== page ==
When I think of the future of technological innovation and development, my mind first goes to artificial intelligence and robots. But technological innovation doesn’t have to be quite as grandiose, and digital innovation is present today. In terms of government, local, state and federal agencies are challenging their former risk-adverse natures and creating new innovation every day.
On Tuesday, we held a special edition of GovLoop’s DorobekINSIDER Live: Counting Down the Top Innovations of 2014. We ended the year with our last live webinar showcasing the top trends of 2014, including the Internet of Things, citizen engagement, cybersecurity, and more.
Host Chris Dorobek spoke with some industry professionals about the major innovations of the past year and what one’s we can expect to come. Panel experts included:
- David Bray, Chief Information Officer, Federal Communications Commission
- Jim Denford, Department Head of Management & Economics / Assistant Professor, Royal Military College of Canada
- Abby Wilson, Inaugural Director of the Innovation Lab, U.S. Office of Personnel Management
The program started with our very own Emily Jarvis, GovLoop’s Online and Events Editor, discussing her newly released GovLoop Guide, “30 Innovations That Mattered In 2014.” In this end-of-the-year issue, GovLoop highlighted the 30 top government innovations that foster greater citizen engagement and agency efficiency. This retropective guide also includes trends to watch for in the year to come that first materialized in 2014, such as the emergence of chief data officers and chief innovation officers.
Bray started by addressing why innovation matters in government. “We need to adapt how we do the business of public service for the challenges ahead because our world is changing dramatically,” he said. “That’s partly why we have a lot of respect and celebrate the start-up and entrepreneur culture because they are doing experiments for what will be the successful business models and the ways that we have public service and social value on the commercial side.”
This entrepreneurial spirit can be included in government industry action in the form of what Bray refers to as intrapreneurs. These intrapreneurs work within an agency that brings together older and new government change agents to navigate these new innovations and new adaptations. In terms of solving policy problems, Bray mentioned that these intrapreneurs must recognize that with new innovation adaptation comes the risk of alienating the people who have been trying to solve these problems for the prior years. It’s important to plan out how to bring together the existing people in public service using traditional approaches with new workers who will try new approaches.
The topic of high level executives, such as chief information and chief data officers, and the creation of various executive roles arose during the discussion. Denford emphasized how these various executive roles have emerged as a result of external societal pressure that an agency could not address with simple internal organizational operations. These public issues required help from higher level individuals, and “If we look historically at why sea-level executives have come to the fore at various times in our history, it’s based upon external pressures,” he explained. We create these positions because [these are] significant issue[s] at the current time for that organization. Whether they stick around is whether or not that is an enduring issue.”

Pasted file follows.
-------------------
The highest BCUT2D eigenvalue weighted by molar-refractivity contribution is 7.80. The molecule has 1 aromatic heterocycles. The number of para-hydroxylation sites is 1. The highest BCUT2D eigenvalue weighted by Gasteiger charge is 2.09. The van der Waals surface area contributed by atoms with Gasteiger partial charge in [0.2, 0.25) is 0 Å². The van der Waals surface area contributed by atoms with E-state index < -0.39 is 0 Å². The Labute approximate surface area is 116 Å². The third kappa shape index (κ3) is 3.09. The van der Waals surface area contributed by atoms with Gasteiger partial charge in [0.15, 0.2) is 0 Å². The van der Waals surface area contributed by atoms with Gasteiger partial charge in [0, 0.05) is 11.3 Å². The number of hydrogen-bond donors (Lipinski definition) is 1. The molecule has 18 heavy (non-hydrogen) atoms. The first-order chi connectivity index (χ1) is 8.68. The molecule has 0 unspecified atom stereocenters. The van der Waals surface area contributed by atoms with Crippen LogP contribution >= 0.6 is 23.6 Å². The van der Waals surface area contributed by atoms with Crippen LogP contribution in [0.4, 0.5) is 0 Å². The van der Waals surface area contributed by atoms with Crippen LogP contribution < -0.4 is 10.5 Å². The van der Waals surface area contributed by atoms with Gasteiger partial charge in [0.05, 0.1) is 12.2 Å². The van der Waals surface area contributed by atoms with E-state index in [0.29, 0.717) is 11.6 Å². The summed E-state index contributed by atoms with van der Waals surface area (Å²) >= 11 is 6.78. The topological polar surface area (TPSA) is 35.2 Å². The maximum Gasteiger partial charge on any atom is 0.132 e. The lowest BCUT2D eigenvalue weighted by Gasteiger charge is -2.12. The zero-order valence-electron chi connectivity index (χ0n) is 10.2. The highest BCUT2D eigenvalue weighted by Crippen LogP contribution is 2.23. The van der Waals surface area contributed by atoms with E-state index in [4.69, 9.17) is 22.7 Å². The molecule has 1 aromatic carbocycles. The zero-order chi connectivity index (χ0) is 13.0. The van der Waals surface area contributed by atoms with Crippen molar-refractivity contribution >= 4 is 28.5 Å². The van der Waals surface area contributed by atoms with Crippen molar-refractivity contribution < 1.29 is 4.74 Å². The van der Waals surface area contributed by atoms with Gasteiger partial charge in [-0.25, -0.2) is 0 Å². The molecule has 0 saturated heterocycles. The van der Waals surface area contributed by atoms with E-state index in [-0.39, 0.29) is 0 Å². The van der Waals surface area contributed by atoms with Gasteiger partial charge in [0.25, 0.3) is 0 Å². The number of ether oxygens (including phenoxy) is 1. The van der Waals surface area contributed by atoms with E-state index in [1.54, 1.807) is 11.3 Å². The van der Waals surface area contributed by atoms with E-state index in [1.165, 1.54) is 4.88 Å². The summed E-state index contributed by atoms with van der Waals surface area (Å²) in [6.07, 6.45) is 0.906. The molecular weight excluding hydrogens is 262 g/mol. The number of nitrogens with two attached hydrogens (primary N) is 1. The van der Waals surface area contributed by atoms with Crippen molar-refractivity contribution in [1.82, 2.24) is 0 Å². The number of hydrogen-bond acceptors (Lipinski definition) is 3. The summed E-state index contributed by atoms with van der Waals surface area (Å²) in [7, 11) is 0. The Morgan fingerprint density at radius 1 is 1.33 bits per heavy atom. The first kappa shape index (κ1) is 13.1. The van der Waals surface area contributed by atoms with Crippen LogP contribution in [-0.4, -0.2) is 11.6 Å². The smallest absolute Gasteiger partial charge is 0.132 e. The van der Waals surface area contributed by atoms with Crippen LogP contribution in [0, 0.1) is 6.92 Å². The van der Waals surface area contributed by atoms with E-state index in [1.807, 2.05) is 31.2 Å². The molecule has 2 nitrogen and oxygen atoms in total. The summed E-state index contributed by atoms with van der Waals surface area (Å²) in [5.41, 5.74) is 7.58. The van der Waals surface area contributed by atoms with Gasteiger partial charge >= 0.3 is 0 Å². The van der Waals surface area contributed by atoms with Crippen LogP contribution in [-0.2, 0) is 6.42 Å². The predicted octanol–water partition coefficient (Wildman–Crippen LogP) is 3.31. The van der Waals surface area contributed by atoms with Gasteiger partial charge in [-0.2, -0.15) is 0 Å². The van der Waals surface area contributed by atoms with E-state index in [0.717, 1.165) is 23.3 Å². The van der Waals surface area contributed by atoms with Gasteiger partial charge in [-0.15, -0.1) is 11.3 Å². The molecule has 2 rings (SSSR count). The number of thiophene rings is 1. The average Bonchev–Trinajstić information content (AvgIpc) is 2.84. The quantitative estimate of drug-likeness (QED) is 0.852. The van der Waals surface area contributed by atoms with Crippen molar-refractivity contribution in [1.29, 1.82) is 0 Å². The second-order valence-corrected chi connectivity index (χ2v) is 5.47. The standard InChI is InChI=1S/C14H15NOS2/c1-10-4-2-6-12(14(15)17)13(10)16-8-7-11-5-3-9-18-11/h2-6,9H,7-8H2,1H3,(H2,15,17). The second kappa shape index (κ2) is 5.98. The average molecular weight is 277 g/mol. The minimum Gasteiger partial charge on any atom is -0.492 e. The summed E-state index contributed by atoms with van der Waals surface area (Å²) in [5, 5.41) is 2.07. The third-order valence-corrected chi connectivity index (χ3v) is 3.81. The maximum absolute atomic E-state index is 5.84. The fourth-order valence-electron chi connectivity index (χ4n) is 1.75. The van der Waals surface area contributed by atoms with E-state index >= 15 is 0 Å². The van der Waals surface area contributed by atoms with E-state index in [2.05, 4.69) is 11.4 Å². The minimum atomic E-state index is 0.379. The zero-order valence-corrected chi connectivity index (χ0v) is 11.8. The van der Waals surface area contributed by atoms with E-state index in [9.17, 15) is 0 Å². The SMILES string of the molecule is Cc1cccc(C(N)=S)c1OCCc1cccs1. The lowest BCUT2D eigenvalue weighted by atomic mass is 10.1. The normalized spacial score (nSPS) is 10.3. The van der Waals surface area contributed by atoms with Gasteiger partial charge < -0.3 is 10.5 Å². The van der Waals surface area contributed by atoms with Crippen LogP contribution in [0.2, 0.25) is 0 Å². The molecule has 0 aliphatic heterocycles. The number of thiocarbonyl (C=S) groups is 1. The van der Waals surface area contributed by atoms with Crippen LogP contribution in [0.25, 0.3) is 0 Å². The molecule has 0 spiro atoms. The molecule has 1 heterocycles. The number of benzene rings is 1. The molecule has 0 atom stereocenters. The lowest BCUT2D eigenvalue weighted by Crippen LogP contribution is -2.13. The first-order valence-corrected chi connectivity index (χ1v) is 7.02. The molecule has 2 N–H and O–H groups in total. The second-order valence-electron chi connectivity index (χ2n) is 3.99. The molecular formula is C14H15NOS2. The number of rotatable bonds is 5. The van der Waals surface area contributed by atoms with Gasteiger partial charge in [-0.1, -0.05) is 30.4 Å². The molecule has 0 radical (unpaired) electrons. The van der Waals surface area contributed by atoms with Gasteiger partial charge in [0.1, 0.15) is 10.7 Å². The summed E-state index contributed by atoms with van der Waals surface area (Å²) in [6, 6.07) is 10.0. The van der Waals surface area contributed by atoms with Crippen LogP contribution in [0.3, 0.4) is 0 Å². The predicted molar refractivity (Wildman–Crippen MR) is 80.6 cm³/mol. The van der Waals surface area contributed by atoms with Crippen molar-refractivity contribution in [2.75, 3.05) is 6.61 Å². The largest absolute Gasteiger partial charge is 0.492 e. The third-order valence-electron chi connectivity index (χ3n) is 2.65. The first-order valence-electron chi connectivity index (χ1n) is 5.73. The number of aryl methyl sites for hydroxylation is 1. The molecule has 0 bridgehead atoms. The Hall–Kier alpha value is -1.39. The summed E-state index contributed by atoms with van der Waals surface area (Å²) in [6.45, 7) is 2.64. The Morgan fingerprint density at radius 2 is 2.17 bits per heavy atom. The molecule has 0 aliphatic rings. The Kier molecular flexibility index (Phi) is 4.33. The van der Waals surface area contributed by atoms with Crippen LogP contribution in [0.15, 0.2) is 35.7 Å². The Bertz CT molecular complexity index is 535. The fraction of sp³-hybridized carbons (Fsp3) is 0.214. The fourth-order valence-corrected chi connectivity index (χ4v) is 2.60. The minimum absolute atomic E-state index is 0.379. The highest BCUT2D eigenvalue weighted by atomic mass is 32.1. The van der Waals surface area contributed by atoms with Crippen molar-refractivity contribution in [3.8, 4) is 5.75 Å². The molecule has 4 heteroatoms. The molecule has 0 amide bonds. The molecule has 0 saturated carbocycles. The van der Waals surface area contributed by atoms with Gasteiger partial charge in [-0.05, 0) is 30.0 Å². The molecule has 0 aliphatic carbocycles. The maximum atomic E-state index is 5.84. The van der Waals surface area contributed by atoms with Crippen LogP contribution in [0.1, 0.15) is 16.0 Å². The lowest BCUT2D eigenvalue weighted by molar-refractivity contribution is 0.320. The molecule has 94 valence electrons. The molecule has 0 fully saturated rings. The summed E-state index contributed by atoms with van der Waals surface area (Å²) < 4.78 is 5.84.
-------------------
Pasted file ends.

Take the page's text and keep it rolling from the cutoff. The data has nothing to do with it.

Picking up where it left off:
When asked to describe and define innovation specifically in government, Wilson emphasized the importance of recognizing that innovation is not always large. Innovation can be incremental, and these incremental changes can create a large positive, aggregate effect. When people think of innovation, it is often in terms of major developments, such as the Internet, but these radical game changers are not always the norm. Wilson said that agency’s can use their small ideas and operations to improve the organization’s efficiency.
Wilson also stressed the importance of using more inclusive language in regards to government language. At OPM’s Innovation Lab, research revealed that the term innovation was somewhat alienating when try to engage change agents across all generations and at all levels. Leadership becomes very critical specifically when an organization is attempting to bring in new thinking. Wilson said that this alienation can be avoided once agency members recognize that the barriers between policy makers and the citizens affected by those polices seem more radical than they actually are. It’s important to look at innovation in a more inclusive manner in order for agencies to advance their goals by smaller steps.
Check out the full archive of DorobekINSIDER Live: Counting Down the Top Innovations of 2014. For more on this year’s technology trends and innovations, download our latest GovLoop Guide, “30 Innovations That Mattered In 2014.” And read other related GovLoop posts, “A Paint-By-Number Guide for Government Innovation” and “CIOs: Rock Stars of Public Innovation.”
Featured Image Attribution: Chris Isherwood